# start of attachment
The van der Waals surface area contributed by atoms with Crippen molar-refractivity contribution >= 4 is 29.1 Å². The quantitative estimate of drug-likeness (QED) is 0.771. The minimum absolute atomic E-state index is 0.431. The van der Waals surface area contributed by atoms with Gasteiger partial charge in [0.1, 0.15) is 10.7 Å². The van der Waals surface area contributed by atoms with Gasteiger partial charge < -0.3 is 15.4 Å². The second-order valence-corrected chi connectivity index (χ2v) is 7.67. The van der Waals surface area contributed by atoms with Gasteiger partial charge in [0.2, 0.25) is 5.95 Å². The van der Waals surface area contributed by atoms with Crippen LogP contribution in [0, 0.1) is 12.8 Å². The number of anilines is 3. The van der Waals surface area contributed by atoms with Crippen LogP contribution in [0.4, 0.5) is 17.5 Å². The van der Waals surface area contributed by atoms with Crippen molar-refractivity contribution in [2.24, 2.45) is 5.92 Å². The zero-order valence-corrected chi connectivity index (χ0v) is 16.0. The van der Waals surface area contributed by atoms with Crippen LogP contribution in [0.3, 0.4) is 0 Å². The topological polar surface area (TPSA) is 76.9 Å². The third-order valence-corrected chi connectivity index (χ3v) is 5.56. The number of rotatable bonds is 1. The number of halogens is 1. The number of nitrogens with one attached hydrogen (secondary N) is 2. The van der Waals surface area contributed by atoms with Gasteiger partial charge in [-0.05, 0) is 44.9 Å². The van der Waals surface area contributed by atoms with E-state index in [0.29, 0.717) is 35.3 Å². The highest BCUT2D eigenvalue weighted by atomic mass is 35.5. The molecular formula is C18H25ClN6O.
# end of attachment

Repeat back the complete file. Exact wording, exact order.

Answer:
The van der Waals surface area contributed by atoms with Crippen molar-refractivity contribution >= 4 is 29.1 Å². The quantitative estimate of drug-likeness (QED) is 0.771. The minimum absolute atomic E-state index is 0.431. The van der Waals surface area contributed by atoms with Gasteiger partial charge in [0.1, 0.15) is 10.7 Å². The van der Waals surface area contributed by atoms with Gasteiger partial charge < -0.3 is 15.4 Å². The second-order valence-corrected chi connectivity index (χ2v) is 7.67. The van der Waals surface area contributed by atoms with Gasteiger partial charge in [0.2, 0.25) is 5.95 Å². The van der Waals surface area contributed by atoms with Crippen LogP contribution in [0, 0.1) is 12.8 Å². The number of anilines is 3. The van der Waals surface area contributed by atoms with Crippen LogP contribution in [0.4, 0.5) is 17.5 Å². The van der Waals surface area contributed by atoms with Crippen molar-refractivity contribution in [2.24, 2.45) is 5.92 Å². The zero-order valence-corrected chi connectivity index (χ0v) is 16.0. The van der Waals surface area contributed by atoms with Crippen LogP contribution in [0.3, 0.4) is 0 Å². The topological polar surface area (TPSA) is 76.9 Å². The third-order valence-corrected chi connectivity index (χ3v) is 5.56. The number of rotatable bonds is 1. The number of halogens is 1. The number of nitrogens with one attached hydrogen (secondary N) is 2. The van der Waals surface area contributed by atoms with Gasteiger partial charge in [-0.05, 0) is 44.9 Å². The van der Waals surface area contributed by atoms with E-state index in [0.29, 0.717) is 35.3 Å². The highest BCUT2D eigenvalue weighted by atomic mass is 35.5. The molecular formula is C18H25ClN6O.